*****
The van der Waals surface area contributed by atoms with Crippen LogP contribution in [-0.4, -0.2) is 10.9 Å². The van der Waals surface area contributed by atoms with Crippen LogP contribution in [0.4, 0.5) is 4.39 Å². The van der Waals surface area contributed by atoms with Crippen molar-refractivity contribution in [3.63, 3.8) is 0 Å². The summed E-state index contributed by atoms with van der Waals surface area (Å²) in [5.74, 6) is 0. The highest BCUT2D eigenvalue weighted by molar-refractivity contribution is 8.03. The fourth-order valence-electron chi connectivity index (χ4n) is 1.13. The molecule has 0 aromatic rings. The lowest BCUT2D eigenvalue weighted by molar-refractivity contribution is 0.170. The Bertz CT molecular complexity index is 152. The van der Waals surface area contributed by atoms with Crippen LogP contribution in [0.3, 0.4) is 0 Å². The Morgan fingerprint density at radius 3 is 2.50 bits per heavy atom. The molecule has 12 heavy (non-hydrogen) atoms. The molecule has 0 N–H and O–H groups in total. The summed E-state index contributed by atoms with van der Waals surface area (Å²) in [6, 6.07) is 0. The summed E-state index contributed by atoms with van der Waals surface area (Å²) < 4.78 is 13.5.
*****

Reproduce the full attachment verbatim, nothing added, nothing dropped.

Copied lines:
The van der Waals surface area contributed by atoms with Crippen LogP contribution in [-0.4, -0.2) is 10.9 Å². The van der Waals surface area contributed by atoms with Crippen LogP contribution in [0.4, 0.5) is 4.39 Å². The van der Waals surface area contributed by atoms with Crippen molar-refractivity contribution in [3.63, 3.8) is 0 Å². The summed E-state index contributed by atoms with van der Waals surface area (Å²) in [5.74, 6) is 0. The highest BCUT2D eigenvalue weighted by molar-refractivity contribution is 8.03. The fourth-order valence-electron chi connectivity index (χ4n) is 1.13. The molecule has 0 aromatic rings. The lowest BCUT2D eigenvalue weighted by molar-refractivity contribution is 0.170. The Bertz CT molecular complexity index is 152. The van der Waals surface area contributed by atoms with Crippen LogP contribution in [0.3, 0.4) is 0 Å². The Morgan fingerprint density at radius 3 is 2.50 bits per heavy atom. The molecule has 12 heavy (non-hydrogen) atoms. The molecule has 0 N–H and O–H groups in total. The summed E-state index contributed by atoms with van der Waals surface area (Å²) in [6, 6.07) is 0. The summed E-state index contributed by atoms with van der Waals surface area (Å²) < 4.78 is 13.5.